AppleTalk accomplished much of its magic through the use of the "Name Binding Protocol" or NBP. This protocol ran over the basic guaranteed delivery layer of AppleTalk and worked like this:

  • When the user looked for a printer or file server (using the Chooser), an NBP query was broadcast by their machine to the Zone they were searching that said, in effect, "everyone who matches the following criteria send me your name".

  • All the computers in the Zone would get the packet and see if they matched (for example, if they had file sharing turned on and the request was for file servers).

  • Computers which matched the query responded to the sender with a record containing their name and address.

  • The Chooser on the first Mac then displayed all the names that came back in the replies.

This worked beautifully. It allowed you to look for a printer, file server, etc, that you had never heard of. People with laptops could hook up to a strange network and print right away. It was much more user friendly than most of the alternatives.

Unfortunately, it was based on broadcast packets (localized to a Zone, but Zones could be large, even continent-spanning networks). As everyone knows, broadcast packets are an anathema to IT Managers. Worse, leaving a Chooser window open would cause it to periodically broadcast for new arrivals, causing dozens or hundreds of replies each time. This wasn't a problem when AppleTalk networks were small and localized. Once they became world-wide (British Petroleum had an AppleTalk network with thousands of Macs over several continents), the limitations became obvious - every user who felt like it could explore the network on another continent for printers, chewing up bandwidth and pissing off the IT Managers.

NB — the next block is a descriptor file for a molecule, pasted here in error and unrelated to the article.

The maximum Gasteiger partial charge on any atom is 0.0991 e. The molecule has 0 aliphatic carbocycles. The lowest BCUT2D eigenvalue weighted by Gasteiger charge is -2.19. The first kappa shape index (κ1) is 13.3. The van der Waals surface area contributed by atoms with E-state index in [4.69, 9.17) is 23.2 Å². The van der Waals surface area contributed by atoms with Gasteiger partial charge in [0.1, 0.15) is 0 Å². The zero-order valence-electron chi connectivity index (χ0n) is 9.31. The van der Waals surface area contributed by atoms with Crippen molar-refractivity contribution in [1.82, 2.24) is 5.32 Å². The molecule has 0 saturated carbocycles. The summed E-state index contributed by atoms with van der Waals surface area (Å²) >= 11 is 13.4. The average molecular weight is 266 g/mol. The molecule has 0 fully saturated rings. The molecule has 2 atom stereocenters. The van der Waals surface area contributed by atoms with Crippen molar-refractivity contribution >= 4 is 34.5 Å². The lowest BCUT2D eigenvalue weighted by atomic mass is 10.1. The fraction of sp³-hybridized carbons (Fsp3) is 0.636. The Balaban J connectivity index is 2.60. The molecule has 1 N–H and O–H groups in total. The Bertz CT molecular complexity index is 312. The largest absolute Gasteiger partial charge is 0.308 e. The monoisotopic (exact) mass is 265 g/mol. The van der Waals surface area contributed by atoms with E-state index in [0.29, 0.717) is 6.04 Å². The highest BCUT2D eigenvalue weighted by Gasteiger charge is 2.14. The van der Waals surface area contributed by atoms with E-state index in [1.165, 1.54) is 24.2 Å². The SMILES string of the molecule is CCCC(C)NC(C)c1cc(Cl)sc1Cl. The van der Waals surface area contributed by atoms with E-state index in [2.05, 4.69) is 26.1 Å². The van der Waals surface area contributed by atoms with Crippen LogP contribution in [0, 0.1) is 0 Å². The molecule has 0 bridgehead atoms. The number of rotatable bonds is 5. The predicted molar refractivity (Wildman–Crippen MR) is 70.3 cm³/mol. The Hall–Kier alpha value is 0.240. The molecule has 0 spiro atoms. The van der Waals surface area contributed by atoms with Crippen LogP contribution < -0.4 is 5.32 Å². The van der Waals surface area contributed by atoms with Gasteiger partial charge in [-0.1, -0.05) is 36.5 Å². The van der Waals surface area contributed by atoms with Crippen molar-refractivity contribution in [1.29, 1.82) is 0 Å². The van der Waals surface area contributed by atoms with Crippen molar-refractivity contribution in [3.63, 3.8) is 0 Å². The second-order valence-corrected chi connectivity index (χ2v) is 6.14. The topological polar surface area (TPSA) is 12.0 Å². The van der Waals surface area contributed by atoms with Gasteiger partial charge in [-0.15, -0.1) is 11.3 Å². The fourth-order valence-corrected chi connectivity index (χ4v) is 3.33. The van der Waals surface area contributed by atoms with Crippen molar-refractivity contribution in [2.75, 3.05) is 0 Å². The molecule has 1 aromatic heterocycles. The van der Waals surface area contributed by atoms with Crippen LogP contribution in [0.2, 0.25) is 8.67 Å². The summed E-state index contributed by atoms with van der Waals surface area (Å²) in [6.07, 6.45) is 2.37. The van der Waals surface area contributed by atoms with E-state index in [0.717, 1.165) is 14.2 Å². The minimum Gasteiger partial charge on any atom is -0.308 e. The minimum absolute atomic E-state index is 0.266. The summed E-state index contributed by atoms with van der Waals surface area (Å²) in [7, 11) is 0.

As a result, the Packet Police of all large orgainizations complained bitterly about AppleTalk and it became deprecated over time.

Log in or register to write something here or to contact authors.